Sunday, June 5, 2011

One Year Later: Reflecting On Our Story Part 1

Yesterday I wrote about the huge pile of mulch that is sitting in our side yard right now.

That picture, looks suspiciously like the picture from my very first post on this blog.  Except that pile was 16 yards of composted horse manure.

I am learning that farming is cyclical.  Everything changes, but it all comes back again.  The same, and yet different.

This June marks one year since Papa the Farmer received his final software paycheck.  I think now is a good time to write about this past year.  It’s good for my soul to write about it, and it will bring those of you who have only recently found this blog up to speed about our story.  So let me start at the very beginning….

A few years ago our life was very different from how it is today.  We had long felt that God wanted us to raise our children in the country.  We started looking for our country home when I was pregnant with our first child.  Every weekend we would go out driving in the country looking at houses we had seen on real estate listings, or just driving down country roads looking for a “For Sale By Owner” sign in a front yard.  We toured hundreds of houses.  By the time FarmGirl was born we still had not found our home.  But the day I brought her home from the hospital was the same day that the water company started construction on a water treatment plant right across the street for our little house!  The very same day.  God was telling us, “MOVE.”  So we intensified the search.

We continued to live in that little house for another 18 months still searching and searching for our country home.  In the meantime, the construction on the water treatment plant progressed steadily.  Every day we watched dumptrucks and bulldozers, caterpillars and backhoes going back and forth doing their work.  We had a great view from any of our front windows!  FarmGirl learned to take her naps through the infernal noise involved in building a water treatment plant.  I got used to the weekly inconveniences of having the electricity turned off for an afternoon or the water turned off for a day or the telephone turned off for a week…  And everyone just learned to live with the way the house would shake from the vibrations of the construction.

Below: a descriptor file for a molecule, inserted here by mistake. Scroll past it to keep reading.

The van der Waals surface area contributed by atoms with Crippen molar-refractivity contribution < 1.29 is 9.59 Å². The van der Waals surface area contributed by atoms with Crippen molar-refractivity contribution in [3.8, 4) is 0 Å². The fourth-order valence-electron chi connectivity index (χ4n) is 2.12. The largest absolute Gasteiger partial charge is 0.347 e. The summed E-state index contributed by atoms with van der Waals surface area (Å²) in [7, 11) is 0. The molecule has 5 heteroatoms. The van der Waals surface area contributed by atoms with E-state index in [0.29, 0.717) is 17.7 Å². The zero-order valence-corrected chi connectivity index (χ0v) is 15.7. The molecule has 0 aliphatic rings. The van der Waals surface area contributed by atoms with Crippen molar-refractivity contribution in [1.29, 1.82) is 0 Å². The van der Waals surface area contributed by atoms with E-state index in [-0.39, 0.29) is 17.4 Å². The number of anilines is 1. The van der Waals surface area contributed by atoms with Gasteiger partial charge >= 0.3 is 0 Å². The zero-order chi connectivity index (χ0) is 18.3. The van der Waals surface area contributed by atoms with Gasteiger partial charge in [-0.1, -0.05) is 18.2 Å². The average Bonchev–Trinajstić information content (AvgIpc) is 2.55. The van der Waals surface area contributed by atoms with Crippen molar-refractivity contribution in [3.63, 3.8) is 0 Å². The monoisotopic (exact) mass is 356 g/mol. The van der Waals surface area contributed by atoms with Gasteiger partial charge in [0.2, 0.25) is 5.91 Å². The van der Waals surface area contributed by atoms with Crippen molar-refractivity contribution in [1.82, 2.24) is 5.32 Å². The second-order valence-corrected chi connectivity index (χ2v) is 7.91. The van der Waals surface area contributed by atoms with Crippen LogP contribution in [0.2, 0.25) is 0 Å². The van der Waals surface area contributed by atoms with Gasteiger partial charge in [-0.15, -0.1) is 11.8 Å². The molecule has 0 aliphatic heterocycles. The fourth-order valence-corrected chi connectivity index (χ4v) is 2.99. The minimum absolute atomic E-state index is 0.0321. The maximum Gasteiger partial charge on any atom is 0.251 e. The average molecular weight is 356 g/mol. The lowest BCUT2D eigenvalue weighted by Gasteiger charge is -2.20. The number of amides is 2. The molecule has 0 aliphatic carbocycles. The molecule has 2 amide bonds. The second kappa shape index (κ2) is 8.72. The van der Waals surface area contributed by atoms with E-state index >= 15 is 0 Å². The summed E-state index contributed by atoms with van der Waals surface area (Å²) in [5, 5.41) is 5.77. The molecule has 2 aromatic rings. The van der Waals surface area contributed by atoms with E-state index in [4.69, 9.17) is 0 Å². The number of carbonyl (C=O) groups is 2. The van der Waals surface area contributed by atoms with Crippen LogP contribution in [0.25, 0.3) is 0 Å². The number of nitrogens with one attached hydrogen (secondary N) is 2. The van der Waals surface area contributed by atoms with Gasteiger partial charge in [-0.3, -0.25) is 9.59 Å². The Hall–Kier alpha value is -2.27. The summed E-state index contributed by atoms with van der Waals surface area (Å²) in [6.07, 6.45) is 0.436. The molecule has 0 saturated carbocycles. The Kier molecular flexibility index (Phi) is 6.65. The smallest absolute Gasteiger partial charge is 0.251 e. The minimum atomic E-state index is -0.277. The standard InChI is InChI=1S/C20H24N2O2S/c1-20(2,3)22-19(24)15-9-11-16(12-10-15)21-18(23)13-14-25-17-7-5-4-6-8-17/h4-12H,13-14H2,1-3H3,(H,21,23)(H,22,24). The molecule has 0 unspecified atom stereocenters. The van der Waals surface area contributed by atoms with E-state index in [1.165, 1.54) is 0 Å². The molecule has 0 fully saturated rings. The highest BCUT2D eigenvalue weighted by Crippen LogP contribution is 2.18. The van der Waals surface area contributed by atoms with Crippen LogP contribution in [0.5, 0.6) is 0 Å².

And then one day we found it!  A little house in the country on 5 acres.  It didn’t have most of the features we wanted.  There was no dining room, no laundry room, no storage space, no homeschooling space, a strange layout, no useable workshops, both bathrooms needed extensive remodeling, the kitchen was decorated in a terrible pink and silver color scheme and it was a 1 hour commute to work for my husband… but it had a great front porch, it was on 5 whole acres and the instant we walked in we knew it was home.  After two years of looking, this house just felt right.


So in June of 2006, we bought it.  Now we only had the minor detail of trying to sell our previous home.  It was a cute little house, but it was now directly across the street from a water treatment plant.  I mean, really?  Who would want to live there?

We moved into our current house that August on faith, knowing that God wanted our children to be further out in the country.  Since God wanted us to move, He would have to sell the other house.  We listed the house in October and then we waited.

On Christmas Eve we got a phone call.  There was a family en route to Texas from California.  They would be arriving that night and they needed a house to live in.  Could they buy ours for full asking price sight unseen?  Oh, and could they move in that night and rent it from us until we could get the deal closed?  Oh, and one last thing… Could they also buy the sofa, chair, fridge and baby crib that we hadn’t moved yet?  (We said “no” to the baby crib because FarmBoy had just been born, but “yes” to everything else!)